Supreme Court relief for medical aspirants in Maharashtra
Students from across the country can now avail a seat in the deemed institutes of the statemumbai Updated: Sep 29, 2016 01:15 IST
Thousands of medical and dental aspirants heaved a sigh of relief on Wednesday after the Supreme Court gave its verdict regularising all admissions already done at deemed institutes and allowing the state to allot the vacant seats.
This means students from across the country can now avail a seat in the deemed institutes of the state. The court also extended the last date of admission to October 7.
“We sought centralised admissions to all institutes in the state for the betterment of students, so that they don’t have to rush from one institute to another. Now, we have asked deemed institutes to surrender the remaining seats so that we can allot them to students,” said Dr Pravin Shingare, director, Directorate of Medical Education and Research (DMER).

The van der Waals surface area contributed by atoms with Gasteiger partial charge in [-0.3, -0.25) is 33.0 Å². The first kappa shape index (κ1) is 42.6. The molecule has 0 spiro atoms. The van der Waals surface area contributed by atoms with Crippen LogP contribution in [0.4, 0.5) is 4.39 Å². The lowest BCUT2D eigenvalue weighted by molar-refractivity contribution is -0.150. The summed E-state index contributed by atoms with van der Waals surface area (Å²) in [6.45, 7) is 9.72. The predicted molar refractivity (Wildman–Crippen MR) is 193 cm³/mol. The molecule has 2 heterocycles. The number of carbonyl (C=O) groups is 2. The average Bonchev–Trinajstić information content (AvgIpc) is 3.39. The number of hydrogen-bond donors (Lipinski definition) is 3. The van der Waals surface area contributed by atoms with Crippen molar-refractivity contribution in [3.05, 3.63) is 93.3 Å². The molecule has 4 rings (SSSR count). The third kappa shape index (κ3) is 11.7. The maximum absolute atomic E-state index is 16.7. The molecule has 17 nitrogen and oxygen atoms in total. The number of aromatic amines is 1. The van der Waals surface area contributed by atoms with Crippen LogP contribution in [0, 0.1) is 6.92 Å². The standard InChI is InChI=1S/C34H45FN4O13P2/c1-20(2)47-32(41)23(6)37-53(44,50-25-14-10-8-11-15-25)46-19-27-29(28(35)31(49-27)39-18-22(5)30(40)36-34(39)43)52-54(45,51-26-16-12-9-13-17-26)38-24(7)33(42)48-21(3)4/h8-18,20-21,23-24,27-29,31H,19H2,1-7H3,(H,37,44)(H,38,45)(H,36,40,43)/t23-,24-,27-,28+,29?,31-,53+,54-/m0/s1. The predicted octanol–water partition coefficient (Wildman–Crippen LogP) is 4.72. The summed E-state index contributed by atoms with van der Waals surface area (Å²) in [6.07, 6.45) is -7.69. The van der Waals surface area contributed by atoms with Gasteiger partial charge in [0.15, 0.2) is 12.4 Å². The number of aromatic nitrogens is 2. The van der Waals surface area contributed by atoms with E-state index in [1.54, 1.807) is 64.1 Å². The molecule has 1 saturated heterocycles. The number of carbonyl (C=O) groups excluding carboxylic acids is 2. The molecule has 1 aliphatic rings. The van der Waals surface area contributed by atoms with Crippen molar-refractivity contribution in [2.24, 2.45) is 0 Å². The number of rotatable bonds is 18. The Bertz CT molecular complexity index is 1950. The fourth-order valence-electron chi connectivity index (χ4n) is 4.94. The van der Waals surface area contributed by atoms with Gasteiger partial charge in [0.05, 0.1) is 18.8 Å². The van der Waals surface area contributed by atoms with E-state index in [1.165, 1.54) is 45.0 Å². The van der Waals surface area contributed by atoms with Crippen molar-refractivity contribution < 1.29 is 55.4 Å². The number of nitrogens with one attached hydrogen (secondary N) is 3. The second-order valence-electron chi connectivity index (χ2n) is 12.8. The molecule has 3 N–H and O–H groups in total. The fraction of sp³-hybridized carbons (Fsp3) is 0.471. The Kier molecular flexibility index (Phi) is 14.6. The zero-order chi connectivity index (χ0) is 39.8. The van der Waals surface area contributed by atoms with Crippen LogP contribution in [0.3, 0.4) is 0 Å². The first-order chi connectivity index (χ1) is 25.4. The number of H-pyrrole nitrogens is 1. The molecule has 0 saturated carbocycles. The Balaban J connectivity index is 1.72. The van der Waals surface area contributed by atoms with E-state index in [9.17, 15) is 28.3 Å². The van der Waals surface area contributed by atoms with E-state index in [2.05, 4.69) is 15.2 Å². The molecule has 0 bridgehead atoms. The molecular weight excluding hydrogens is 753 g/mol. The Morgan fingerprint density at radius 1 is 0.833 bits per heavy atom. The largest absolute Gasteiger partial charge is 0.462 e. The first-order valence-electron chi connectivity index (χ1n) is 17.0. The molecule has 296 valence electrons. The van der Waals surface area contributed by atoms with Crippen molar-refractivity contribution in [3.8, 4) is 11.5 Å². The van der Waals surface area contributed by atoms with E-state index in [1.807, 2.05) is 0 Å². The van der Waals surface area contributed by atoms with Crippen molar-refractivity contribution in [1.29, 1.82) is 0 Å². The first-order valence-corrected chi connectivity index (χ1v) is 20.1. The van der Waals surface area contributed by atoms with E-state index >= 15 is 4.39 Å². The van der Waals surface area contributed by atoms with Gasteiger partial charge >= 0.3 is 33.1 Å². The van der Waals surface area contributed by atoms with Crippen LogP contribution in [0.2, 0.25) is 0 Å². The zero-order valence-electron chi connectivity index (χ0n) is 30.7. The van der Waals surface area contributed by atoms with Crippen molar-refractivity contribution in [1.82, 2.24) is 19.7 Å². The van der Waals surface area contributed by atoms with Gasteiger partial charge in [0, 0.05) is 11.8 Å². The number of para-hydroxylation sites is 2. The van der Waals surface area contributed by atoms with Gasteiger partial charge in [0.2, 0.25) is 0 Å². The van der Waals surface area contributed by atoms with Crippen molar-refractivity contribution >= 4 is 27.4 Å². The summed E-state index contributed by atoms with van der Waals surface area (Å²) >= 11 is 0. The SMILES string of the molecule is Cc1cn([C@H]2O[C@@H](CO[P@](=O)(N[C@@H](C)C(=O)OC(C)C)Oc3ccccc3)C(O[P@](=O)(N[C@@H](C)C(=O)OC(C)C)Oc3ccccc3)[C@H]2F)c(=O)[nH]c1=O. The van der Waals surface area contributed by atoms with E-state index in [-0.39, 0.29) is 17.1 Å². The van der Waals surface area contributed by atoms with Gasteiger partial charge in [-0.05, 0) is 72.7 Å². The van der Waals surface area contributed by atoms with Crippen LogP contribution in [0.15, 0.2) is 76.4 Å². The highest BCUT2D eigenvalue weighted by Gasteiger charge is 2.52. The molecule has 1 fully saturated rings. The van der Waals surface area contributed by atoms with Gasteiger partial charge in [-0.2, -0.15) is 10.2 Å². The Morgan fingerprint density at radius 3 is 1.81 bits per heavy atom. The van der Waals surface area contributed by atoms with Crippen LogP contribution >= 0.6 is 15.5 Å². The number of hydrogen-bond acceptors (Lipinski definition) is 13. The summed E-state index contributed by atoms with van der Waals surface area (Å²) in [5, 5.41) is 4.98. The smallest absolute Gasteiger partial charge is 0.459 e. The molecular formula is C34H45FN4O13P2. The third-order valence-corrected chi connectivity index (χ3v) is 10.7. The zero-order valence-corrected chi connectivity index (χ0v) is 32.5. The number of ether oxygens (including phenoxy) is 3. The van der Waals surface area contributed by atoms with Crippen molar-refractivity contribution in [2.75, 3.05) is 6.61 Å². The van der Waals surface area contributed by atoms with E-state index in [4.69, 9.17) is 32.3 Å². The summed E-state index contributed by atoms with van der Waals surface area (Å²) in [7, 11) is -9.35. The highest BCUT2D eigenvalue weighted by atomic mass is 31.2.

He said that a detailed schedule for the admissions will be released on Thursday. “Since we had started inviting applications for deemed institutes in August before the Bombay high court ordered a stay on the issue, we have already received more than 15,000 applications from aspirants all over India,” he said.
These applications are for the approximately 1,900 medical and dental seats in Maharashtra-based deemed institutes. Until Wednesday night, DMER was unaware of how many seats were vacant in deemed institutes.
While this verdict comes as a relief to several students who were stuck in limbo due to a stay on deemed institutes admissions, students and parents think it has come a little late in the day.
“Since deemed institutes started their admissions in August, there will be very few vacant seats left. To make matters worse, students from across the country will apply, which has lowered our chances. This is not great news for us,” said Anuja Sharma, an aspirant.
Parents have also highlighted the problem that most deemed institutes had decided to start regular lectures by October 1, so they are hasting up the process of allotting seats. “On Wednesday, many students received an SMS from deemed institutes to come for counselling, which means they will leave no seats for DMER to allot. The court’s decision will not change much for our children,” said Rajesh Jain, state member of Parents Association for Medical Students.